The Innkeeper of Bethlehem

Christmas  •  Sermon  •  Submitted   •  Presented   •  9:41
0 ratings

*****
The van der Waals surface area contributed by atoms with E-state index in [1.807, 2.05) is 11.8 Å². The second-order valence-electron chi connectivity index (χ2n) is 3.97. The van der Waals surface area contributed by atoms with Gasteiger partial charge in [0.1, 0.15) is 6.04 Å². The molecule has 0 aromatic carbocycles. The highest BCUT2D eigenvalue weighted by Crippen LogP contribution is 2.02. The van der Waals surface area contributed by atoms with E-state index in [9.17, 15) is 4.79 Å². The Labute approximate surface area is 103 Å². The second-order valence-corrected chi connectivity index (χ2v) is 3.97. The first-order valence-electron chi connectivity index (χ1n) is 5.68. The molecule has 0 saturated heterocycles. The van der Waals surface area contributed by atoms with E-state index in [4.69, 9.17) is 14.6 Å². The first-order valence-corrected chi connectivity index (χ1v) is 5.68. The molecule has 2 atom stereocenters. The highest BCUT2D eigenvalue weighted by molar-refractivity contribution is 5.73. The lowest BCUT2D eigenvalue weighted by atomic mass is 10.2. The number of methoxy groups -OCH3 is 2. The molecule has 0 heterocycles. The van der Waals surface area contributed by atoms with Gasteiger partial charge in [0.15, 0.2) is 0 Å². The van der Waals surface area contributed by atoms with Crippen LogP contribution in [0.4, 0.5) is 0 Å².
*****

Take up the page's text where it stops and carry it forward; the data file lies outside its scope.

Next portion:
The Bible does not mention an innkeeper nor a stable. Yet there is an important Christmas lesson to be learned from them.